JavaScript clone and rewrite property from existing object

JavaScript clone and rewrite property from existing object

Chris Bongers
·Jul 6, 2022·

2 min read

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In JavaScript, we work a lot with Objects, and you'll have to modify some of the object data from time to time.

Let's take the following object as our example.

const user = {
  username: 'Chris',
  online: false,
};

This user object is used to keep track of all the users and their status.

But what should we do when we want to set the online status to true, but the original one to remain false?

There are multiple good answers to this question, but I'll show you the easiest way to do this in this article.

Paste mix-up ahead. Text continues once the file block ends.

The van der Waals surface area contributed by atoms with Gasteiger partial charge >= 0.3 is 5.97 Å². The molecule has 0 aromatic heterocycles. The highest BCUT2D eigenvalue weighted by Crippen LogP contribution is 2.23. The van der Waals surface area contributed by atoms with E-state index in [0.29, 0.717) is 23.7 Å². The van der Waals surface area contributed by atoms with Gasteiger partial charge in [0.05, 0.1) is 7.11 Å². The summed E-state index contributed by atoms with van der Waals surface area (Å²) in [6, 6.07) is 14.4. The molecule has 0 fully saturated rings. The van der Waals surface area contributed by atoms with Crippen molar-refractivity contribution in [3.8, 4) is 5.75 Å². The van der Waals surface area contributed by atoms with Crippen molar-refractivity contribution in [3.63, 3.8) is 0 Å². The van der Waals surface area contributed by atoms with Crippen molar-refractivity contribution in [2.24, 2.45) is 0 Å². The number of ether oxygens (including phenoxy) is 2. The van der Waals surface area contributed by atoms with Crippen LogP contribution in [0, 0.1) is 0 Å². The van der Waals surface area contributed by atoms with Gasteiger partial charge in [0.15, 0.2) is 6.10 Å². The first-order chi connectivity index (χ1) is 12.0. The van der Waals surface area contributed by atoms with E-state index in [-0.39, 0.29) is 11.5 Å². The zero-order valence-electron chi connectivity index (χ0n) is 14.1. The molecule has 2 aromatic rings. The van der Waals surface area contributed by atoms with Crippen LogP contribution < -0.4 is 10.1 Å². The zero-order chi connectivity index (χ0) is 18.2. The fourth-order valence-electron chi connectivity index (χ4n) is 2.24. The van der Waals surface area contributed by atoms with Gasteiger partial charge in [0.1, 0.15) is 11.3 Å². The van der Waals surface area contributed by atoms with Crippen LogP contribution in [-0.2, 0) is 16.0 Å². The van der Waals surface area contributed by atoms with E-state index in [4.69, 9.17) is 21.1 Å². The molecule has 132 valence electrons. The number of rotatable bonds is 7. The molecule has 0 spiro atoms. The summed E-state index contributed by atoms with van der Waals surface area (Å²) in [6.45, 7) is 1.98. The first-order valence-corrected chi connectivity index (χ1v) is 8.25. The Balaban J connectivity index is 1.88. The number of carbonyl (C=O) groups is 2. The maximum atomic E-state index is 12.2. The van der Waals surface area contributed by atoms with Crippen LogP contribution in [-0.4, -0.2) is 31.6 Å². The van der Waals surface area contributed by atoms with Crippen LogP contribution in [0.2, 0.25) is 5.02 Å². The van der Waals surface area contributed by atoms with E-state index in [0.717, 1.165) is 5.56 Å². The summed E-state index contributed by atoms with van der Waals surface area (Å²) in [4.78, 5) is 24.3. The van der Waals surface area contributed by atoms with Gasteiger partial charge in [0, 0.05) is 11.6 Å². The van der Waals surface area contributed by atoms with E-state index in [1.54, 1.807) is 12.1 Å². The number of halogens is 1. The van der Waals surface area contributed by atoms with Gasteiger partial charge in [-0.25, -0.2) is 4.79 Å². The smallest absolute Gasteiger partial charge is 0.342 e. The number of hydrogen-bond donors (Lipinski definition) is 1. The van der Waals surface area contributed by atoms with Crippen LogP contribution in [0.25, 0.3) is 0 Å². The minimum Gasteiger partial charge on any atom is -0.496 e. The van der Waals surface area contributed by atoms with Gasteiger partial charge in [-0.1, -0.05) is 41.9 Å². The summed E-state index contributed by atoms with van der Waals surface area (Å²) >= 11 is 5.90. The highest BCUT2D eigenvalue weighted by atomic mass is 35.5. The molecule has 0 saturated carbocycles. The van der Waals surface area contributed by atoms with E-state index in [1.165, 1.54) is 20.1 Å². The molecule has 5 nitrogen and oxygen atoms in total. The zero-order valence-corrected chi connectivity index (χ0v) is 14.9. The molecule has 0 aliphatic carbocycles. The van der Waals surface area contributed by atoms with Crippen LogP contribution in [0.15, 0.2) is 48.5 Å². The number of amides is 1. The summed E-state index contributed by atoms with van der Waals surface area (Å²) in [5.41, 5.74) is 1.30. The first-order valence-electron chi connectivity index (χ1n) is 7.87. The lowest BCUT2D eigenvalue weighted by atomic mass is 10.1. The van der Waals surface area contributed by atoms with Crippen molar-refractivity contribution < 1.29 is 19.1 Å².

Using the spread operator to overwrite an object property

We'll use the spread operator, which you can recognize by the three dots.

Let's say we want the status to be true. We can use the following call.

console.log({ ...user, online: true });

// { username: 'Chris', online: true }

It's a super clean syntax and easy to see which value we are overwriting.

The only thing you must remember while using this method is that the order matters.

If we, for instance, put the property we want to overwrite. First, it won't work. This is because the latter assignments always win.

console.log({ online: true, ...user });

// { online: false, username: 'Chris' }

And that's the easiest way to overwrite an object value using JavaScript's spread operator.

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